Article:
An examination of John's Gospel makes it almost impossible to deny the identity of Mary of Bethany with Mary Magdalen. From John we learn the name of the "woman" who anointed Christ's feet previous to the last supper. We may remark here that it seems unnecessary to hold that because Matthew and Mark say "two days before the Passover", while John says "six days" there were, therefore, two distinct anointings following one another. John does not necessarily mean that the supper and the anointing took place six days before, but only that Christ came to Bethany six days before the Passover. At that supper, then, Mary received the glorious encomium, "she hath wrought a good work upon Me...in pouring this ointment upon My body she hath done it for My burial...wheresoever this Gospel shall be preached...that also which she hath done shall be told for a memory of her." Is it credible, in view of all this, that this Mary should have no place at the foot of the cross, nor at the tomb of Christ? Yet it is Mary Magdalen who, according to all the Evangelists, stood at the foot of the cross and assisted at the entombment and was the first recorded witness of the Resurrection. And while John calls her "Mary Magdalen" in 19:25, 20:1, and 20:18, he calls her simply "Mary" in 20:11 and 20:16.
French scholar Victor Saxer dates the identification of Mary Magdalene as a prostitute, and as Mary of Bethany, to a sermon by Pope Gregory the Great on September 21, 591 A.D., where he seemed to combine the actions of three women mentioned in the New Testament and also identified an unnamed woman as Mary Magdalene. In another sermon, Gregory specifically identified Mary Magdalene as the sister of Martha mentioned in Luke 10. But according to a view expressed more recently by theologian Jane Schaberg, Gregory only put the final touch to a legend that already existed before him.
Western Christianity's identification of Mary Magdalene and Mary of Bethany was reflected in the arrangement of the General Roman Calendar, until this was altered in 1969, reflecting the fact that by then the common interpretation in the Catholic Church was that Mary of Bethany, Mary Magdalene and the sinful woman who anointed the feet of Jesus were three distinct women.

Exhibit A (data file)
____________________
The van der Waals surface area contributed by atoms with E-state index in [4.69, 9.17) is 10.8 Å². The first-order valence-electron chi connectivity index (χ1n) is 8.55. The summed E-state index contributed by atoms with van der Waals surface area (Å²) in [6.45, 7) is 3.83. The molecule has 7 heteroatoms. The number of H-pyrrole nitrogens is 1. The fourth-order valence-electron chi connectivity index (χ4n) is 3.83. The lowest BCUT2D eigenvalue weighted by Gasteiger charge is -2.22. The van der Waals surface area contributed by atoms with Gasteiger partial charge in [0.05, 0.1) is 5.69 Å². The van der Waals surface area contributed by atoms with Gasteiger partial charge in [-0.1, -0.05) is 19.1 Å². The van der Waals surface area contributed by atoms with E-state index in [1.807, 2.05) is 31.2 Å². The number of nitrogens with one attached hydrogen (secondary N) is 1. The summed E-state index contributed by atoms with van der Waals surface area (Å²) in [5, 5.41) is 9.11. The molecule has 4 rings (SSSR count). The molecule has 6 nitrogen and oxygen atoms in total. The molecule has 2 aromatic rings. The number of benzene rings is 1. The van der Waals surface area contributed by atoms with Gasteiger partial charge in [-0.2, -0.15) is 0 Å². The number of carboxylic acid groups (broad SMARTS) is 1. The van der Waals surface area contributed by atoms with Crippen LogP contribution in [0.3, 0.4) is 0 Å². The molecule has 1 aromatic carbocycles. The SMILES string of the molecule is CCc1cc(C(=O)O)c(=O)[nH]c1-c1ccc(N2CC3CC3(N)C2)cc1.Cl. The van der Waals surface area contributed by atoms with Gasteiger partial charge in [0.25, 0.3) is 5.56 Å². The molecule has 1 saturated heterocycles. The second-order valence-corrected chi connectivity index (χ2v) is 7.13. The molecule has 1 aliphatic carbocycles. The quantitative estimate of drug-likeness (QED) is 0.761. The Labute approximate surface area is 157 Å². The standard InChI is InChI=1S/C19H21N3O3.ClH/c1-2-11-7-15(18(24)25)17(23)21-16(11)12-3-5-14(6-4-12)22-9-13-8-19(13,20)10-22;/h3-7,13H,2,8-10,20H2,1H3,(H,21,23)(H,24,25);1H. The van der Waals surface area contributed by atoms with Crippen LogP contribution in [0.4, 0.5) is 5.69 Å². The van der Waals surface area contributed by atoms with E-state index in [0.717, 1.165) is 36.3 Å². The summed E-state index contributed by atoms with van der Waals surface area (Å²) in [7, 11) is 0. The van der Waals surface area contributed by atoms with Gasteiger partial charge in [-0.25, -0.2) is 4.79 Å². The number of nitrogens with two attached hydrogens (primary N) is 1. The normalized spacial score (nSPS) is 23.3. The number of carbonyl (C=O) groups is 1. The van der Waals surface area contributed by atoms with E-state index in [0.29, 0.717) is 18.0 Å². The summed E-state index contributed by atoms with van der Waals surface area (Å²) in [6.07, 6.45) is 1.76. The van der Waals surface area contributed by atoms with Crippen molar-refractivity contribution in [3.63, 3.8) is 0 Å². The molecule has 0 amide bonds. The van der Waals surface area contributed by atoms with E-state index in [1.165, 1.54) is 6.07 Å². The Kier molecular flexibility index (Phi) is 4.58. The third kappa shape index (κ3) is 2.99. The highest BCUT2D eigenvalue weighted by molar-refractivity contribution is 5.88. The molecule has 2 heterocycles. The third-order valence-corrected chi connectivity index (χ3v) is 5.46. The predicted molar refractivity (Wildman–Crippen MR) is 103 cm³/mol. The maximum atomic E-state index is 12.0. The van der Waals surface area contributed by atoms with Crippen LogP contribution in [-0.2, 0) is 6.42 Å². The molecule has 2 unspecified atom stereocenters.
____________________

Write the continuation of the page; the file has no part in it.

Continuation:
In Orthodox Church tradition, Mary of Bethany is honored as a separate individual from Mary Magdalene. Though they are not specifically named as such in the gospels, the Orthodox Church counts Mary and Martha among the Myrrh-bearing Women. These faithful followers of Jesus stood at Golgotha during the Crucifixion of Jesus and later came to his tomb early on the morning following the Sabbath with myrrh (expensive oil), according to the Jewish tradition, to anoint their Lord's body. The Myrrhbearers became the first witnesses to the Resurrection of Jesus, finding the empty tomb and hearing the joyful news from an angel.
Orthodox tradition also relates that Mary's brother Lazarus was cast out of Jerusalem in the persecution against the Jerusalem Church following the martyrdom of St. Stephen. His sisters Mary and Martha fled Judea with him, assisting him in the proclaiming of the Gospel in various lands. The three later moved to Cyprus, where Lazarus became the first Bishop of Kition (modern Larnaca). All three died in Cyprus.